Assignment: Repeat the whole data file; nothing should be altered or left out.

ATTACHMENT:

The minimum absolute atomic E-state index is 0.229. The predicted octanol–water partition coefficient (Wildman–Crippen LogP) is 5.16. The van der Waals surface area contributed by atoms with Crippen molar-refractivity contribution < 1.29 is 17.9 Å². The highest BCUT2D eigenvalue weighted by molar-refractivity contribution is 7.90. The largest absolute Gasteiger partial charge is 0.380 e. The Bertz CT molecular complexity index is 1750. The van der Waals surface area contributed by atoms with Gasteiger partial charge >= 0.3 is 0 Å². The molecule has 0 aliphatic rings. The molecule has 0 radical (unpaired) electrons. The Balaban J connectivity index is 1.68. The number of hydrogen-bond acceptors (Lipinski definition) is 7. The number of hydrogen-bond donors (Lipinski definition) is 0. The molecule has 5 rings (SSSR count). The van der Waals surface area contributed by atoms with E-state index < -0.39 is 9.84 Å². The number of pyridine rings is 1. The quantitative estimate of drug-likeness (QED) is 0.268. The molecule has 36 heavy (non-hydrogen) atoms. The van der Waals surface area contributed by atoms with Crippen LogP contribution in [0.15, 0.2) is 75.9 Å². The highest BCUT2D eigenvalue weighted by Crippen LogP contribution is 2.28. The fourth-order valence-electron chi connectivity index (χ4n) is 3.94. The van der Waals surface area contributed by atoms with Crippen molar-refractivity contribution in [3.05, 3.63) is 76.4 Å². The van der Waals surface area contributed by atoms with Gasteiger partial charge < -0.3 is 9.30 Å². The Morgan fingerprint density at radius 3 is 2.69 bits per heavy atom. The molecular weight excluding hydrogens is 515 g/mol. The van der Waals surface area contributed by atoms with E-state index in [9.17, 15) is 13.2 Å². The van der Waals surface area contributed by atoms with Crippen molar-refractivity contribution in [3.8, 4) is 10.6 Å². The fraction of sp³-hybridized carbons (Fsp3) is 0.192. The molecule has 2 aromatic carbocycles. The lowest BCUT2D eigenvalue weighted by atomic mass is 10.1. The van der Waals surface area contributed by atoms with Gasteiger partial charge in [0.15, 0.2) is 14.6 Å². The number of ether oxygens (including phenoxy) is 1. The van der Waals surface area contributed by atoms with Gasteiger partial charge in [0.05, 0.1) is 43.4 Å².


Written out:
The minimum absolute atomic E-state index is 0.229. The predicted octanol–water partition coefficient (Wildman–Crippen LogP) is 5.16. The van der Waals surface area contributed by atoms with Crippen molar-refractivity contribution < 1.29 is 17.9 Å². The highest BCUT2D eigenvalue weighted by molar-refractivity contribution is 7.90. The largest absolute Gasteiger partial charge is 0.380 e. The Bertz CT molecular complexity index is 1750. The van der Waals surface area contributed by atoms with Gasteiger partial charge >= 0.3 is 0 Å². The molecule has 0 aliphatic rings. The molecule has 0 radical (unpaired) electrons. The Balaban J connectivity index is 1.68. The number of hydrogen-bond acceptors (Lipinski definition) is 7. The number of hydrogen-bond donors (Lipinski definition) is 0. The molecule has 5 rings (SSSR count). The van der Waals surface area contributed by atoms with E-state index < -0.39 is 9.84 Å². The number of pyridine rings is 1. The quantitative estimate of drug-likeness (QED) is 0.268. The molecule has 36 heavy (non-hydrogen) atoms. The van der Waals surface area contributed by atoms with Crippen LogP contribution in [0.15, 0.2) is 75.9 Å². The highest BCUT2D eigenvalue weighted by Crippen LogP contribution is 2.28. The fourth-order valence-electron chi connectivity index (χ4n) is 3.94. The van der Waals surface area contributed by atoms with Crippen molar-refractivity contribution in [3.05, 3.63) is 76.4 Å². The van der Waals surface area contributed by atoms with Gasteiger partial charge < -0.3 is 9.30 Å². The Morgan fingerprint density at radius 3 is 2.69 bits per heavy atom. The molecular weight excluding hydrogens is 515 g/mol. The van der Waals surface area contributed by atoms with E-state index in [9.17, 15) is 13.2 Å². The van der Waals surface area contributed by atoms with Crippen molar-refractivity contribution in [3.8, 4) is 10.6 Å². The fraction of sp³-hybridized carbons (Fsp3) is 0.192. The molecule has 2 aromatic carbocycles. The lowest BCUT2D eigenvalue weighted by atomic mass is 10.1. The van der Waals surface area contributed by atoms with Gasteiger partial charge in [0.15, 0.2) is 14.6 Å². The number of ether oxygens (including phenoxy) is 1. The van der Waals surface area contributed by atoms with Gasteiger partial charge in [0.05, 0.1) is 43.4 Å².